Food supplies were stacked at the shelter. In addition to instant noodles, snacks, bottled water, fruit juice, and nang, local naan bread that is a staple in the region, were available. At some shelters, volunteers and villagers set up large pots to cook other local staples such as mutton noodles and mutton pilaf.

At the same time, housing safety inspectors were busy evaluating every house in the affected areas, marking damaged ones for repair. Once the repairs are completed, the villagers in the shelter can return home.

"We are told it's likely we will move back to our house in early February," said Guliziba Tuerhong, Saifeiye Tuerhong's older sister.

A boy talks to a rescue worker at a temporary shelter for earthquake-affected people in Wushi on January 24 (ZHANG WEI)

Behind the quake 

The epicenter, at a depth of 22 km, was situated in Wushi, in the mountainous border area between China and Kyrgyzstan, according to the China Earthquake Networks Center.

According to Han Yanyan, a senior engineer at the center, this region is one of the areas in China with relatively strong tectonic activity. On average, a magnitude 7 or above earthquake occurs once every seven years.

The energy from the January 23 earthquake was primarily released in a sparsely populated area. According to the Xinjiang Earthquake Agency, the epicenter is approximately 50 km from the county seat of Wushi, with five villages located within a 20-km radius around the epicenter.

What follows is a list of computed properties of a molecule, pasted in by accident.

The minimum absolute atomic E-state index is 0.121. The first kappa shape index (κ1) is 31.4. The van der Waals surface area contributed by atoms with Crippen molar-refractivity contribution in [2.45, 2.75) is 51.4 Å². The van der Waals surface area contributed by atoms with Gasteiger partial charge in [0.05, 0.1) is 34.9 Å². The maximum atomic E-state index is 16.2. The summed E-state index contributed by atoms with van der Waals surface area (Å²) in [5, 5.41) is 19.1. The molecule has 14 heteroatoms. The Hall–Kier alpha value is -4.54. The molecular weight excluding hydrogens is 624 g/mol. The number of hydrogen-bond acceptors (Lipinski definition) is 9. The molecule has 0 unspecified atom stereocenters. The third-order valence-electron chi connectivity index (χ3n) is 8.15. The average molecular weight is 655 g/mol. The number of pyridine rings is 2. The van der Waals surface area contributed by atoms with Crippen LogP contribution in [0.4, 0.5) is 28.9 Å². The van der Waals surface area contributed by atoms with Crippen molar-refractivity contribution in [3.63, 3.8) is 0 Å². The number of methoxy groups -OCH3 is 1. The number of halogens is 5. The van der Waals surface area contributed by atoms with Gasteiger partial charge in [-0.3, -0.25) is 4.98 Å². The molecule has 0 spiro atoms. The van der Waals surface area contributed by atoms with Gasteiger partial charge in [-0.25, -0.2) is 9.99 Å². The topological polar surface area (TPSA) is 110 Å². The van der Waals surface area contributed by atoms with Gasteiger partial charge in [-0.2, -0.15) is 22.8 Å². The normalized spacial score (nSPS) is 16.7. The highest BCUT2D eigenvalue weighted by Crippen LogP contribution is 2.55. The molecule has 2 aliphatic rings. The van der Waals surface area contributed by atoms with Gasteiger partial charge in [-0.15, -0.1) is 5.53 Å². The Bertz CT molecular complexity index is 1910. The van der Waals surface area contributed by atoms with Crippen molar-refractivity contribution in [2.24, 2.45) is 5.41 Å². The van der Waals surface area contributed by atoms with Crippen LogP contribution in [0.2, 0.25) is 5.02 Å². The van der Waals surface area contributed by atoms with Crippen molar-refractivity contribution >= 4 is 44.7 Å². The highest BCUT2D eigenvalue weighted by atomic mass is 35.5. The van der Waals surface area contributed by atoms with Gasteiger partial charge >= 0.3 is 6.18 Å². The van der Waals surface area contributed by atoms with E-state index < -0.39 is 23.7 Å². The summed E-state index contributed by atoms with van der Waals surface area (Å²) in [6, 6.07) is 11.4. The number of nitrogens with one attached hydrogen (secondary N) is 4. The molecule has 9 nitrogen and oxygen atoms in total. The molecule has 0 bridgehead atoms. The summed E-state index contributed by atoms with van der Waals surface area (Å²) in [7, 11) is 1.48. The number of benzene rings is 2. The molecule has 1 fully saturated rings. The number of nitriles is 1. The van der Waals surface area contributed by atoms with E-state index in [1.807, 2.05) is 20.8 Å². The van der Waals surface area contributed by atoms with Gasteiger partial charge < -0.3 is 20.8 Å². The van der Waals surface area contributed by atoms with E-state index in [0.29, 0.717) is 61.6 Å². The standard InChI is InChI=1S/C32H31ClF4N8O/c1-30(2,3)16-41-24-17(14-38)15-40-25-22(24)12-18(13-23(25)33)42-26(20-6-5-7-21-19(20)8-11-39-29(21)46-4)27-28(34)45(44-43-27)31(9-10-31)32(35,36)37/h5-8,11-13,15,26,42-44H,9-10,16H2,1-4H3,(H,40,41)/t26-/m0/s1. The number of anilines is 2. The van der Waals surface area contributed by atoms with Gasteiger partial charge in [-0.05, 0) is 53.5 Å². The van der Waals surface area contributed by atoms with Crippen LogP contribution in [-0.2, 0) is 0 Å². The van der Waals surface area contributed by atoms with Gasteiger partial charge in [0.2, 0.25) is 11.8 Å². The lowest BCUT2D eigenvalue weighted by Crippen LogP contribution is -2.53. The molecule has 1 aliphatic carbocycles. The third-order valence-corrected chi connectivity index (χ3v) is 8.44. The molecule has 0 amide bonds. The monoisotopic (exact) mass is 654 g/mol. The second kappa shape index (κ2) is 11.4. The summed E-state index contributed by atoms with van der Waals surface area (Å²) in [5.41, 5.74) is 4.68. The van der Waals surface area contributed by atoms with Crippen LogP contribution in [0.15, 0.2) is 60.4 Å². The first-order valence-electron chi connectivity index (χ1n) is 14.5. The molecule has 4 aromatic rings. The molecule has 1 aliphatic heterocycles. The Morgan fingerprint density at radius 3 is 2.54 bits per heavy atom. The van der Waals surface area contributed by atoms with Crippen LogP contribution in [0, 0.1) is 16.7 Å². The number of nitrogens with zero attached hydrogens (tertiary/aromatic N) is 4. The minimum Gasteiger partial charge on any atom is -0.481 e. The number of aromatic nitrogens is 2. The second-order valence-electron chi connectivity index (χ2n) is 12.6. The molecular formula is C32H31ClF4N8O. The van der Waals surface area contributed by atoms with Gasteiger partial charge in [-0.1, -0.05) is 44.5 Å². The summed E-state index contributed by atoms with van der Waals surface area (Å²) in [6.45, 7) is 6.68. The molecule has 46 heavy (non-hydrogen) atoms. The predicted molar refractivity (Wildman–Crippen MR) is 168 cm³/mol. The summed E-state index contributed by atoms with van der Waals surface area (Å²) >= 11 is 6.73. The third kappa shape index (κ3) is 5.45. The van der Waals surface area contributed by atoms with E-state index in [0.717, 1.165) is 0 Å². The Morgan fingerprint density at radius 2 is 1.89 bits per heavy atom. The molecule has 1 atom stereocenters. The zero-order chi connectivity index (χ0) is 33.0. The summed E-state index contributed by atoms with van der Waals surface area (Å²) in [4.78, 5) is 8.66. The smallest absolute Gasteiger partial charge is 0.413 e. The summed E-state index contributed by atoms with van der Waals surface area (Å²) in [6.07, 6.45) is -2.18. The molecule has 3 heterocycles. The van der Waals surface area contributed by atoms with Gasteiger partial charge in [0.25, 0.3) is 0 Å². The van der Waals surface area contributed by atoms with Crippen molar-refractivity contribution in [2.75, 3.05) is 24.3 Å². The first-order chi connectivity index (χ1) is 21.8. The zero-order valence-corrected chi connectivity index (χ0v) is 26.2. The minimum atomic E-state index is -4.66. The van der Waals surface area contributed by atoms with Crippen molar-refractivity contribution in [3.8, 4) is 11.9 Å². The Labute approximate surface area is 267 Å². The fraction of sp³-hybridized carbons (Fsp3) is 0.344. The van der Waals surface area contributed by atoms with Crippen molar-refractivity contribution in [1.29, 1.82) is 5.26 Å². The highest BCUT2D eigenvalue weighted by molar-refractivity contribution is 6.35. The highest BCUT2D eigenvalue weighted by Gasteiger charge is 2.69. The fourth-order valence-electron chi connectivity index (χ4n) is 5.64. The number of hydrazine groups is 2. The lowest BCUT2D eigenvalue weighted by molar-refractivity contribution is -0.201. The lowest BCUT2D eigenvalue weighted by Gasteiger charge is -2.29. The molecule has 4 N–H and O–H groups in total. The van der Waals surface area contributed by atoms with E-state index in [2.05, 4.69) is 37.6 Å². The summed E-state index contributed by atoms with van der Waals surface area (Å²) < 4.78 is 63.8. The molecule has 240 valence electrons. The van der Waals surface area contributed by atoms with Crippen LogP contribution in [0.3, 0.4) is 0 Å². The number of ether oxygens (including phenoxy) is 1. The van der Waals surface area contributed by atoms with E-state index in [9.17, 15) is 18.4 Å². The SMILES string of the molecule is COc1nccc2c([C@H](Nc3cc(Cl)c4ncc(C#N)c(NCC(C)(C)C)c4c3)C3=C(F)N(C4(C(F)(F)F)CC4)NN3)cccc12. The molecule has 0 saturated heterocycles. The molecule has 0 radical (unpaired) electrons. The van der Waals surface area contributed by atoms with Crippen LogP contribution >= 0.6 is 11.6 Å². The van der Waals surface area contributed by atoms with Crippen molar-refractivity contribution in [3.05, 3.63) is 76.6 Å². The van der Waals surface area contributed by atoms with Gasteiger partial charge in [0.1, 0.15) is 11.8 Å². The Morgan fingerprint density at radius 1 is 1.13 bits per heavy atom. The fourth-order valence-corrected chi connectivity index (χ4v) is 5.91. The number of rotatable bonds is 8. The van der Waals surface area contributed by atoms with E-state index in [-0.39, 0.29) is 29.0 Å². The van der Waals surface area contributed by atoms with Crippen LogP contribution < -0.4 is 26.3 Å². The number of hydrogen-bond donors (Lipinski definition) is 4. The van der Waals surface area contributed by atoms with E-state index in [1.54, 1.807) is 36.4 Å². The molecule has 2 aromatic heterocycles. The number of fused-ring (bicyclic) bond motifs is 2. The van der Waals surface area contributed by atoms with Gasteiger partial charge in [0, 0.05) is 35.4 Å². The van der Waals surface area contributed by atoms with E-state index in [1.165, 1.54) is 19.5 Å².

"If it had occurred near densely populated areas, the casualties and other losses would have been even greater," said Gao Mengtan, an expert with China Earthquake Administration's Institute of Geophysics.

Gao believes the quake-resistant local buildings helped protect villagers to a great degree.

Food and beverage supplies at a temporary shelter for earthquake-affected people in Wushi on January 24 (ZHANG WEI)

Xinjiang is a region prone to natural disasters. Since 2011, the region has withstood nearly 50 destructive earthquakes of magnitude 5 or higher, as well as more than 20 extreme weather events such as snowstorms and floods, according to the local government.

As part of precautions to mitigate losses, more than 2.6 million dilapidated rural houses were rebuilt or renovated in Xinjiang under government-led projects between 2011 and 2020, benefiting nearly 11 million residents.

Then, a project was launched in 2021 to increase the quake-proof performance of houses of rural populations in Xinjiang, especially those of low-income residents. As of now, the renovation of 34,800 housing units has been completed, providing nearly 140,000 residents with earthquake-resistant and safe homes, according to the regional emergency management department.

Following the earthquake, the Wushi fire and rescue brigade and the Aksu fire and rescue detachment promptly dispatched rescuers to the epicenter area. According to official statistics, more than 12,000 people were relocated to safety within 18 hours of the earthquake occurring.

While a small number of residential houses and many livestock sheds suffered serious damage in this recent earthquake, the damage to most villagers' homes was too minor to be visible. People whose houses fail to pass government-led safety evaluations should be relocated to safe places until reinforcement or rebuilding is complete, local authorities said.

"Now I'm expecting to see my family back at my house soon," Tuohuti said.

(Reporting from Wushi County, Aksu Prefecture, Xinjiang Uygur Autonomous Region)

(Print Edition Title: Resilience and Response)  

Copyedited by G.P. Wilson